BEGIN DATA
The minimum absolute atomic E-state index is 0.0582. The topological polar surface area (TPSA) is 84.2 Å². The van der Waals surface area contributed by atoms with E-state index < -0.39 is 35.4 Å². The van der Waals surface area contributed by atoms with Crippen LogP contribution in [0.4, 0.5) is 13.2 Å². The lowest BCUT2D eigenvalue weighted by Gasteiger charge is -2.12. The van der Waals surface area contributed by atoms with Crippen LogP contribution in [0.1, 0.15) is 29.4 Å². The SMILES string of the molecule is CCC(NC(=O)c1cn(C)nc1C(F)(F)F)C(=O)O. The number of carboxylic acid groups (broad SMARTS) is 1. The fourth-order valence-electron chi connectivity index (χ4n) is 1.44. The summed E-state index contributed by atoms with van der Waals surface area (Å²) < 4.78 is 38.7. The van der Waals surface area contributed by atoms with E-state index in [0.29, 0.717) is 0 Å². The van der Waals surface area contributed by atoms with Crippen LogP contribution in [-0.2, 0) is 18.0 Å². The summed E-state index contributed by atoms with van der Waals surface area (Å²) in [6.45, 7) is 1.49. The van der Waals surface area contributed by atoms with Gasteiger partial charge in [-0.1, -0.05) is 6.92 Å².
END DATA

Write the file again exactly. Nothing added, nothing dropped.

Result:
The minimum absolute atomic E-state index is 0.0582. The topological polar surface area (TPSA) is 84.2 Å². The van der Waals surface area contributed by atoms with E-state index < -0.39 is 35.4 Å². The van der Waals surface area contributed by atoms with Crippen LogP contribution in [0.4, 0.5) is 13.2 Å². The lowest BCUT2D eigenvalue weighted by Gasteiger charge is -2.12. The van der Waals surface area contributed by atoms with Crippen LogP contribution in [0.1, 0.15) is 29.4 Å². The SMILES string of the molecule is CCC(NC(=O)c1cn(C)nc1C(F)(F)F)C(=O)O. The number of carboxylic acid groups (broad SMARTS) is 1. The fourth-order valence-electron chi connectivity index (χ4n) is 1.44. The summed E-state index contributed by atoms with van der Waals surface area (Å²) < 4.78 is 38.7. The van der Waals surface area contributed by atoms with E-state index in [0.29, 0.717) is 0 Å². The van der Waals surface area contributed by atoms with Crippen LogP contribution in [-0.2, 0) is 18.0 Å². The summed E-state index contributed by atoms with van der Waals surface area (Å²) in [6.45, 7) is 1.49. The van der Waals surface area contributed by atoms with Gasteiger partial charge in [-0.1, -0.05) is 6.92 Å².